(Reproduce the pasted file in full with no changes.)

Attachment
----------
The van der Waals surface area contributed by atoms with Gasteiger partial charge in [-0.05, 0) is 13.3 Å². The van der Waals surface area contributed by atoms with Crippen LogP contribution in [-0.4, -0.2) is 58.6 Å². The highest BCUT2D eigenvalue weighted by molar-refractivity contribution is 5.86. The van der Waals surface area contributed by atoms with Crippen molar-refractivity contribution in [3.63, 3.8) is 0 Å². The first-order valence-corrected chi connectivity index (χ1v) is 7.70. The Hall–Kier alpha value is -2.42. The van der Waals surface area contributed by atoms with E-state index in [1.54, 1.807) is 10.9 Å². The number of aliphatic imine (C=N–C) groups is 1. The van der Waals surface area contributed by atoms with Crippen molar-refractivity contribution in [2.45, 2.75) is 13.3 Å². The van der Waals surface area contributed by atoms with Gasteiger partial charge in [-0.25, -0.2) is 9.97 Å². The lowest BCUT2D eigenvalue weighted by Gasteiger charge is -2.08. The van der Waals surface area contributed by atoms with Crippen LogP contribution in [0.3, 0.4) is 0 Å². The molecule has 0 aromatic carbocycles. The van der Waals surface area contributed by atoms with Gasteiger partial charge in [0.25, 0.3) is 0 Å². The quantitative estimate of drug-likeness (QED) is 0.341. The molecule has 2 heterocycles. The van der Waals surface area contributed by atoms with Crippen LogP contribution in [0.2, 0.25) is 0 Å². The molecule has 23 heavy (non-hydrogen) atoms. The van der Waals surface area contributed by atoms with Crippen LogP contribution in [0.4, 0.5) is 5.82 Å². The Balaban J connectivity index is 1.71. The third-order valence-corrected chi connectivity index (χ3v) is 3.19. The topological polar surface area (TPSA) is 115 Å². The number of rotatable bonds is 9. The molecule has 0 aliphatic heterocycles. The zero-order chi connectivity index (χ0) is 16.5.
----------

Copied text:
The van der Waals surface area contributed by atoms with Gasteiger partial charge in [-0.05, 0) is 13.3 Å². The van der Waals surface area contributed by atoms with Crippen LogP contribution in [-0.4, -0.2) is 58.6 Å². The highest BCUT2D eigenvalue weighted by molar-refractivity contribution is 5.86. The van der Waals surface area contributed by atoms with Crippen molar-refractivity contribution in [3.63, 3.8) is 0 Å². The first-order valence-corrected chi connectivity index (χ1v) is 7.70. The Hall–Kier alpha value is -2.42. The van der Waals surface area contributed by atoms with E-state index in [1.54, 1.807) is 10.9 Å². The number of aliphatic imine (C=N–C) groups is 1. The van der Waals surface area contributed by atoms with Crippen molar-refractivity contribution in [2.45, 2.75) is 13.3 Å². The van der Waals surface area contributed by atoms with Gasteiger partial charge in [-0.25, -0.2) is 9.97 Å². The lowest BCUT2D eigenvalue weighted by Gasteiger charge is -2.08. The van der Waals surface area contributed by atoms with Crippen LogP contribution in [0.3, 0.4) is 0 Å². The molecule has 0 aromatic carbocycles. The van der Waals surface area contributed by atoms with Gasteiger partial charge in [0.25, 0.3) is 0 Å². The quantitative estimate of drug-likeness (QED) is 0.341. The molecule has 2 heterocycles. The van der Waals surface area contributed by atoms with Crippen LogP contribution in [0.2, 0.25) is 0 Å². The molecule has 23 heavy (non-hydrogen) atoms. The van der Waals surface area contributed by atoms with Crippen LogP contribution in [0.4, 0.5) is 5.82 Å². The Balaban J connectivity index is 1.71. The third-order valence-corrected chi connectivity index (χ3v) is 3.19. The topological polar surface area (TPSA) is 115 Å². The number of rotatable bonds is 9. The molecule has 0 aliphatic heterocycles. The zero-order chi connectivity index (χ0) is 16.5.